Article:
Making Fans: A Cultural History of Sports in the Contemporary World
It was the night of January 24, 2010. I was tucking my sons to bed, pulling up their purple-and-gold blankets, emblazoned with the logo of the Minnesota Vikings. On the wall above their heads was a large mural of the Vikings helmet, purple with the iconic white horn, and posters of their favorite players. We had just watched our team lose the NFC Championship in heartbreaking fashion, 31-28 in overtime. The New Orleans Saints went on to Super Bowl, while Vikings fans were again disappointed that their team had come so close to a glorious win, only to collapse at the end. As I kissed the boys goodnight, my older son asked, "Dad, are you surprised that they lost?"
"No," I replied, in all honesty, "I would have been surprised if they won."
"Then why do you keep rooting for them?"
There is a book in that question.
Making Fans asks: Why do fans follow teams? Why do they spend money on tickets and merchandise? Why do they invest their time and emotional energy, and stake their identities to loyalty to a team? These questions are similar to those that historians of nationalism have been asking for the last three decades. Just as nations are now recognized as constructed communities, in which narratives, symbols, and rituals mark the boundaries between "us" and "them," so can we look at supporters of teams as well-defined social groups that share stories passed from generation to generation, that participate almost instinctually in distinctive rites, and that nurture prejudices against rivals. Looking at clubs and their fans in different world regions, and in different team sports, Making Fans looks at these stories, rites, and prejudices, the ways that they are conveyed and learned, and how they have come to be, for many people in the world today, their most important source of identity.
Read Bruce Berglund's posts on Historical Horizons, the history department blog.
Read his review of the 2015 documentary film on the Soviet ice hockey team of the 1980s.
Christianity & Modernity in Eastern Europe (Central European University Press, 2010).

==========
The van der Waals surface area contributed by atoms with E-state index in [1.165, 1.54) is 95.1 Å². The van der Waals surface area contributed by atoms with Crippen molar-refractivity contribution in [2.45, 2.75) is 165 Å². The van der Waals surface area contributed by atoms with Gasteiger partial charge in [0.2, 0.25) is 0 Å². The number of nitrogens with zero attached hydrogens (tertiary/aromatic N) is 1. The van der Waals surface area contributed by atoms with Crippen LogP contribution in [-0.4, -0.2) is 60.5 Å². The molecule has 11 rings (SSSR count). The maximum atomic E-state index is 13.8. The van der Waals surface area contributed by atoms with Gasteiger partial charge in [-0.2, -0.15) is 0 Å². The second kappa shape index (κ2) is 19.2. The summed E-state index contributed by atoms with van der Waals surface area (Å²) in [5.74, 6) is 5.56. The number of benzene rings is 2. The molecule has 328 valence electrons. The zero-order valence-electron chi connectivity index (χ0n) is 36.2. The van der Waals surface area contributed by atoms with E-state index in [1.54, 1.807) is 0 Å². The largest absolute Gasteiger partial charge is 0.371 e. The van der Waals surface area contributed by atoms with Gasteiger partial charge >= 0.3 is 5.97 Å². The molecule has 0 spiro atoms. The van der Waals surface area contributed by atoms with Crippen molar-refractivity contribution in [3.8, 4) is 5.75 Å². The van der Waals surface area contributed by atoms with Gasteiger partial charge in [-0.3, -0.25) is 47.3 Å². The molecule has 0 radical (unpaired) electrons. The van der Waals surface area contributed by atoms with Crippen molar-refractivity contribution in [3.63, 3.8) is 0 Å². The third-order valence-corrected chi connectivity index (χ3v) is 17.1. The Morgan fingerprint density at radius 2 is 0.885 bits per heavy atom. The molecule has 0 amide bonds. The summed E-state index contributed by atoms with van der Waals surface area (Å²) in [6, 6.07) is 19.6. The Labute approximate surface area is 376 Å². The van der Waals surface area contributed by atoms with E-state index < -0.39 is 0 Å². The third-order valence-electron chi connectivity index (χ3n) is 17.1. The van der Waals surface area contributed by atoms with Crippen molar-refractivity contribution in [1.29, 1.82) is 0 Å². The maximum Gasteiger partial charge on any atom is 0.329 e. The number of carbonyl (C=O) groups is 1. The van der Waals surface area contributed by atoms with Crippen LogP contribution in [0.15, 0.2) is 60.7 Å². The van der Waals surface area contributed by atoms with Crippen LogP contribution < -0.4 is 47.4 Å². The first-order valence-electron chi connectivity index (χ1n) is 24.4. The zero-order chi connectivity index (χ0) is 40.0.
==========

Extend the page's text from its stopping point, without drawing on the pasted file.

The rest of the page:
Encyclopedia and reference articles
“East European Christianity and the Boundaries of Europe,” article in Handbook of Global Contemporary Christianity, edited by Stephen J. Hunt, pp. 188-207. Leiden: Brill, 2015.
“Totalitarianism,” article in The Brill Encyclopedia of Christianity, vol. 5. Leiden: Brill, 2007.
Eastern Europe, article in Berkshire Encyclopedia of World History, edited by William H. McNeill, vol. 2, 603-610. Berkshire Publishing, 2004.
Ivo Andric, Edvard Benes, Karel Capek, Milovan Djilas, Jaroslav Hasek, Vaclav Havel, Milan Kundera, Tomas Masaryk, articles in Biographical Dictionary of Literary Influences: The 20th Century, edited by John Powell. Greenwood Press, 2004.
“‘We stand on the threshold of a new age’: Alice Masaryková, the Czechoslovak Red Cross, and the Building of a New Europe.” In Aftermaths of War: Women’s Movements and Female Activists, 1918-1923. Edited by Ingrid Sharp and Matthew Stibbe. Leiden: Brill, 2011.
“Demokratický Hrad jako posvátný prostor (Náboženství a ideály v obnove Pražského hradu)” [The Democratic Castle as Sacred Space: Religion and Ideals in the Renovation of Prague Castle], translated into Czech by Martin C. Putna, Souvislosti: Revue pro literaturu a kulturu (September 2007): 208-221. Read a PDF English version.
“Building a Church for a New Age: The Search for a Modern Catholic Art in Turn-of-the-Century Central Europe.” Centropa: A Journal of Central European Architecture and Related Arts 3, no. 3 (September 2003): 225-239. Winner of the 2004 Stanley Z. Pech Prize of the Czechoslovak History Conference.
“‘All Germans are the same’: Czech and Sudeten German Exiles in Britain and the Transfer Plans.” National Identities 2:3 (Summer 2000): 225-44.
“Political Culture and Cultural Identity: The Messages of Czechoslovak Propaganda in Britain during the Second World War,” published in Czech translation. Strední Evropa 14 (December 1998): 59-71.
“Emigrantstina in England: Opposition to Edvard Benes during the Second World War,” published in Czech translation. Historie a vojenství 47:5 (September 1998): 26-60.